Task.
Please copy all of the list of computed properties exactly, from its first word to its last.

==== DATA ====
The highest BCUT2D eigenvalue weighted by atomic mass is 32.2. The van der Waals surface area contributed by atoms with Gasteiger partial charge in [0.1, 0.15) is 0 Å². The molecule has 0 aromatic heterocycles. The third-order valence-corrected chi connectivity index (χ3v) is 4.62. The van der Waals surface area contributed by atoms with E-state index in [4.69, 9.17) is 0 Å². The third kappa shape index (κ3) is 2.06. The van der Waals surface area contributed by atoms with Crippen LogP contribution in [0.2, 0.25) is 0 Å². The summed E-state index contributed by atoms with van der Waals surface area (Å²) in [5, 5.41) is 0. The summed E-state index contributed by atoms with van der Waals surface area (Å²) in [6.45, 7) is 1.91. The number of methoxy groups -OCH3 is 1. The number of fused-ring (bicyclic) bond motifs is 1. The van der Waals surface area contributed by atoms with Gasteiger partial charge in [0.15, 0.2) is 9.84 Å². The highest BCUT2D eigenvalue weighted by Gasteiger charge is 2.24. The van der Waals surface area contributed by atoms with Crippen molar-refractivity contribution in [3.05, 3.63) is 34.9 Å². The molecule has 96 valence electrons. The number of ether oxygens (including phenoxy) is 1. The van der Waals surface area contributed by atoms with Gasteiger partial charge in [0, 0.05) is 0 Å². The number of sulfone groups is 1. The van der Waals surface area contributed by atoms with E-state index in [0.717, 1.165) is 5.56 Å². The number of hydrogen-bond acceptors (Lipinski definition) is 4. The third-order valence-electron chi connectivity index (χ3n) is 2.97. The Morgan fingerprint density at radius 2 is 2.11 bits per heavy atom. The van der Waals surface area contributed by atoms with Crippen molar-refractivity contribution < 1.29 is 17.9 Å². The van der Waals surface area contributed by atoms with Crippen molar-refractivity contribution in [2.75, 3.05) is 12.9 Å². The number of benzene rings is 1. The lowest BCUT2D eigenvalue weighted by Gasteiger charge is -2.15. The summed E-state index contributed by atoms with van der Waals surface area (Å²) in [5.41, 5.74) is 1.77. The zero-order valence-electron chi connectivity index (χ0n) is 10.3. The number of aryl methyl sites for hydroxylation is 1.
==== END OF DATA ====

The highest BCUT2D eigenvalue weighted by atomic mass is 32.2. The van der Waals surface area contributed by atoms with Gasteiger partial charge in [0.1, 0.15) is 0 Å². The molecule has 0 aromatic heterocycles. The third-order valence-corrected chi connectivity index (χ3v) is 4.62. The van der Waals surface area contributed by atoms with E-state index in [4.69, 9.17) is 0 Å². The third kappa shape index (κ3) is 2.06. The van der Waals surface area contributed by atoms with Crippen LogP contribution in [0.2, 0.25) is 0 Å². The summed E-state index contributed by atoms with van der Waals surface area (Å²) in [5, 5.41) is 0. The summed E-state index contributed by atoms with van der Waals surface area (Å²) in [6.45, 7) is 1.91. The number of methoxy groups -OCH3 is 1. The number of fused-ring (bicyclic) bond motifs is 1. The van der Waals surface area contributed by atoms with Gasteiger partial charge in [0.15, 0.2) is 9.84 Å². The highest BCUT2D eigenvalue weighted by Gasteiger charge is 2.24. The van der Waals surface area contributed by atoms with Crippen molar-refractivity contribution in [3.05, 3.63) is 34.9 Å². The molecule has 96 valence electrons. The number of ether oxygens (including phenoxy) is 1. The van der Waals surface area contributed by atoms with Gasteiger partial charge in [0, 0.05) is 0 Å². The number of sulfone groups is 1. The van der Waals surface area contributed by atoms with E-state index in [0.717, 1.165) is 5.56 Å². The number of hydrogen-bond acceptors (Lipinski definition) is 4. The third-order valence-electron chi connectivity index (χ3n) is 2.97. The Morgan fingerprint density at radius 2 is 2.11 bits per heavy atom. The van der Waals surface area contributed by atoms with Crippen molar-refractivity contribution < 1.29 is 17.9 Å². The van der Waals surface area contributed by atoms with Crippen molar-refractivity contribution in [2.75, 3.05) is 12.9 Å². The number of benzene rings is 1. The lowest BCUT2D eigenvalue weighted by Gasteiger charge is -2.15. The summed E-state index contributed by atoms with van der Waals surface area (Å²) in [5.41, 5.74) is 1.77. The zero-order valence-electron chi connectivity index (χ0n) is 10.3. The number of aryl methyl sites for hydroxylation is 1.